BLYTHEVILLE, AR (KAIT) - The Arkansas Fallen Firefighters' Memorial was moved to Blytheville Saturday afternoon, as part of its 12-city tour through the state. The bronze statue will be the centerpiece of an eventual memorial to be built at the state capitol.
"The Capital Arts and Grounds Commission has the sole authority over the construction of memorials. We can't dig until we show them the money. Right now we're 65-percent funded," said Johnny Reep.
Reep helped move the 6,000 pound statue with the help of various police and fire agencies within Mississippi County.
"People in Arkansas care about public safety officers. They put their lives on the line of duty, and people do care and remember," said Reep.
The statue, which stands 16 feet tall, is worth $301,170. It has been paid for through hundreds of small donations. However, the memorial site needs more money in order to operate. The memorial plaza will cost $683,020. To donate, click here.
Reep said 94 firefighters have been killed in the line of duty since the early 1800's. Fire officials are investigating two other fatalities. Since the memorial project began in 1985, 27 Arkansas firefighters have been killed while on the job.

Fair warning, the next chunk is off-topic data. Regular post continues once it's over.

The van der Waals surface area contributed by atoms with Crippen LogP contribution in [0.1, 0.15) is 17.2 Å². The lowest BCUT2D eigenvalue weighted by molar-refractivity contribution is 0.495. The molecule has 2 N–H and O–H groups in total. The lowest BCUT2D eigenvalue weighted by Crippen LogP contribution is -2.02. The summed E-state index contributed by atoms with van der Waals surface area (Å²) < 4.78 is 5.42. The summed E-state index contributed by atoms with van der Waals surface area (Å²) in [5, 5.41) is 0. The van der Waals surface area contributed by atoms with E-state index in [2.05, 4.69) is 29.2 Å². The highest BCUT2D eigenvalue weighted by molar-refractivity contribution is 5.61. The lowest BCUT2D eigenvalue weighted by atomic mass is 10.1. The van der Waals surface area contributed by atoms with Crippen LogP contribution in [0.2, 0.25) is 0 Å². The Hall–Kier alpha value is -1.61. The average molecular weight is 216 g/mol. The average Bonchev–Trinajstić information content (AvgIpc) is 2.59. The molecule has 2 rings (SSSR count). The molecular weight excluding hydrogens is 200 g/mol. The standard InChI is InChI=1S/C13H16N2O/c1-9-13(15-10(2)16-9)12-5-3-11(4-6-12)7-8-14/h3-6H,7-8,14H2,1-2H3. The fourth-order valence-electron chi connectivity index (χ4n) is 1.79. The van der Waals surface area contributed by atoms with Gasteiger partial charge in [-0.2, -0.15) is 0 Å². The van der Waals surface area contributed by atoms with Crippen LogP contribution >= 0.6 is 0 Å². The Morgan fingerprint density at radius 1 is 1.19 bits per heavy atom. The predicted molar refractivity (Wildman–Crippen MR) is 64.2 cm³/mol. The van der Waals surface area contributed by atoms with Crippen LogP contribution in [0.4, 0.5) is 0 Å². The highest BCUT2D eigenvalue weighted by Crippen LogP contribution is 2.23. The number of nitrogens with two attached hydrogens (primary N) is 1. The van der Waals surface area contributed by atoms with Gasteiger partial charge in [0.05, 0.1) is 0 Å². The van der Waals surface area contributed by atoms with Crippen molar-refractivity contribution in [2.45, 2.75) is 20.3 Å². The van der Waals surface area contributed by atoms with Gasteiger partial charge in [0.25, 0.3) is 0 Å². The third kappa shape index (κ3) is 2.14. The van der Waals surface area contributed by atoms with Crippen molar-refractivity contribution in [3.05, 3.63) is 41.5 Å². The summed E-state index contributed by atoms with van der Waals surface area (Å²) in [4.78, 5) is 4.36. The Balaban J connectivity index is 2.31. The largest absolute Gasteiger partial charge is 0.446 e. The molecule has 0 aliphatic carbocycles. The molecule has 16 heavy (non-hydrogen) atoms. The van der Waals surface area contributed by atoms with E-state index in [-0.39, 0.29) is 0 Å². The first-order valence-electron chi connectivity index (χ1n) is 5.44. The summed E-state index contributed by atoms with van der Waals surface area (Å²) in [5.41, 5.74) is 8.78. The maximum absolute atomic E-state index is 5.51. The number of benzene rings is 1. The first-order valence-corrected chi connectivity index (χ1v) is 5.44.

"Firefighters and police officers go out and respond no matter what conditions so it's time to say here is your tribute, family members your loved ones are engraved forever," said Reep.
"They're trying to save someone's life or property, and in the process they lose their own life," said Blytheville Fire Chief Ivory Diamond.
Diamond has been head of the Blytheville Fire Department for nearly a year and he's been in the business for 29 years.
Diamond said the statue's meaning trumps its beauty.
"It's such a majestic figure and it really grabs the individual's spirit just knowing the cause of the statue being built," said Diamond.
"I was talking to a fireman from Steele, Arkansas, or Steele, Missouri, and he was telling me how honored he was to stand in the presence of this statue," said Diamond.
"The statue is on a 12 city tour and we were invited to Blytheville by Chief Diamond, and what a thrill it was to be invited up here because today in Marion we had a very special, touching reunion with Beaver Hutchinson, whose brother Ed was killed, may 8, 1997 when the bps chemical plant exploded, he was moved to tears, that had brought it all back to him, so this is what the memorial is about, telling the families that their loved ones names will not be forgotten," said Reep.
"When you lose a loved one because they're trying to help someone else, it really kind of takes the natural death out of context, because this individual was a sacrifice, trying to save someone else's life," said Diamond. "It's a big deal to us because the individuals that caused this idea to be born were what we call LODD's. It stands for line of duty death firefighters and it's because of them that this whole program started."